[EM] RE: Let's found an organization to oppose IRV

Bart Ingles bartman at netgate.net
Mon Nov 13 22:16:07 PST 2000

"Donald E. Davison" wrote:
> Greetings List,
> Craig Layton wrote:
> >I continue to be perturbed by arguments that this voting system or that
> >voting system elects centrist candidates, compromise candidates, etc.
> >Voting systems should be judged on how well they reflect the will of the
> >people.  It is quite often the case that centrist candidates represent no
> >one.
> Donald: They, centrist candidates, make fair `Caretaker' officials.
> >What voters would do with an approval vote is very difficult, if not
> >impossible, to predict.  The support is close enough so that both the Hitler
> >and Stalin voters know that if they approve Washington, Washington will
> >almost certainly win, but if they only vote for their own candidates, there
> >is a very good chance that they will win.  I also think that it's fairly
> >safe to assume that Hitler and Stalin voters will be fairly parochial.
> >Voting for only your own candidate in such a close race might be the optimal
> >strategy.
> >
> >Craig Layton
> Donald: Craig is correct. Smart voters will only make one choice when faced
> with a method like Approval or Borda  or that other guy, what's him name.
>        That will result in turning these weird methods into Plurality(FPTP).
>        `The more things change the more they remain the the same.'
>        T.J. Max Depo-rep-man should take another look at Instant Run-Off - Ha Ha
>        Now there is a good single winner method, right under your nose.

So you are saying that with Approval, most Nader supporters will
continue to vote only for Gore, as they did in the most recent election?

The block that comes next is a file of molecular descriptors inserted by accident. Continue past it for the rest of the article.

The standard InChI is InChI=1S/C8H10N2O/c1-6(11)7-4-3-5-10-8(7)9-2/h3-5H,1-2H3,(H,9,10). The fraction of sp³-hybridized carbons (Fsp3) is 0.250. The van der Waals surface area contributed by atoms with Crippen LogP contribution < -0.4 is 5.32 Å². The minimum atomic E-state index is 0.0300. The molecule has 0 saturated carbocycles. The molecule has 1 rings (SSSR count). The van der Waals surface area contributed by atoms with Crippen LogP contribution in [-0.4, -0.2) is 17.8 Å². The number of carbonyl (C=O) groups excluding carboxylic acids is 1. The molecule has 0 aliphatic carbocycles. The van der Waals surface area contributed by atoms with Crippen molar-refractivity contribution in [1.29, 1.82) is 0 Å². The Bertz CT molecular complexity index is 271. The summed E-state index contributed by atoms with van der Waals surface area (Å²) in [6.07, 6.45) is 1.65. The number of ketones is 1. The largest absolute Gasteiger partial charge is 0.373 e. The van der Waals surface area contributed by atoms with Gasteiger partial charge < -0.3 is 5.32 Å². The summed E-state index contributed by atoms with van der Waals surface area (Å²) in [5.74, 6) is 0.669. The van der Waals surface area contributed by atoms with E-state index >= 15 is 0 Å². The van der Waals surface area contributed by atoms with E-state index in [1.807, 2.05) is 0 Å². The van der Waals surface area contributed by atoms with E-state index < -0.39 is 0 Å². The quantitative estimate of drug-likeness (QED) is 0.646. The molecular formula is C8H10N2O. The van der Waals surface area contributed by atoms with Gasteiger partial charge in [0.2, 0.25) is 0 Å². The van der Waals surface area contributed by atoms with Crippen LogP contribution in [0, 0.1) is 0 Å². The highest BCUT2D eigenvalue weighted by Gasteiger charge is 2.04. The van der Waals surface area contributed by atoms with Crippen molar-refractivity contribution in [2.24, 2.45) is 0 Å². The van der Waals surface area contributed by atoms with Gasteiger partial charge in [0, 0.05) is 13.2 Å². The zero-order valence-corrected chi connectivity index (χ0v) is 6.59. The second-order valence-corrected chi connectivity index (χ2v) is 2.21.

When reasonably good polling info is available, FPTP isn't completely
without merit, as far as its ability to select candidates.  It does have
the property that for each vote cast, you know that the candidate voted
for is either the voter's favorite, or at least considered good enough
by the voter to be worth abandoning his favorite.

With runoff elections or IRV, since there is no real disincentive for
ranking all candidates, you can easily get a winner whom very few people
actually like.  With five candidates, it's possible to have a winner
supported by only 6.25% of the population, and despised by the other
93.75% (vs. 25/75 for FPTP or Approval).

A big problem is IRV/Runoff's insistence on electing a majority winner,
whether true majority support exists or not.  You can't infer from
preference order alone (other than first or last choice) whether a voter
actually supports or despises a particular candidate.  IRV/Runoff can
only guarantee a majority winner by making unwarranted assumptions about
the meaning of voters' second and subsequent choices.  When no candidate
has true majority support, the runoff election ends up counting
"throw-away" votes toward a fictitious majority.

This doesn't happen with FPTP because the giving your vote to a
compromise candidate is so costly (you can't vote for your favorite). 
Approval voting is in between the two extremes, in that the cost of
compromise is less than for FPTP, but still enough to keep a voter from
giving out votes willy-nilly.

As for Approval electing centrist "caretaker candidates", consider the

45%    A(10)    B(1)   C(0)
30%    B(10)    C(1)   A(0)
25%    C(10)    B(1)   A(0)

Here B is the centrist, and not a very good one -- 70% of the voters
despise him.  Yet he wins under IRV.  Under Approval, few voters are
likely to vote for more than one candidate, so A would win with the
strongest plurality.

More information about the Election-Methods mailing list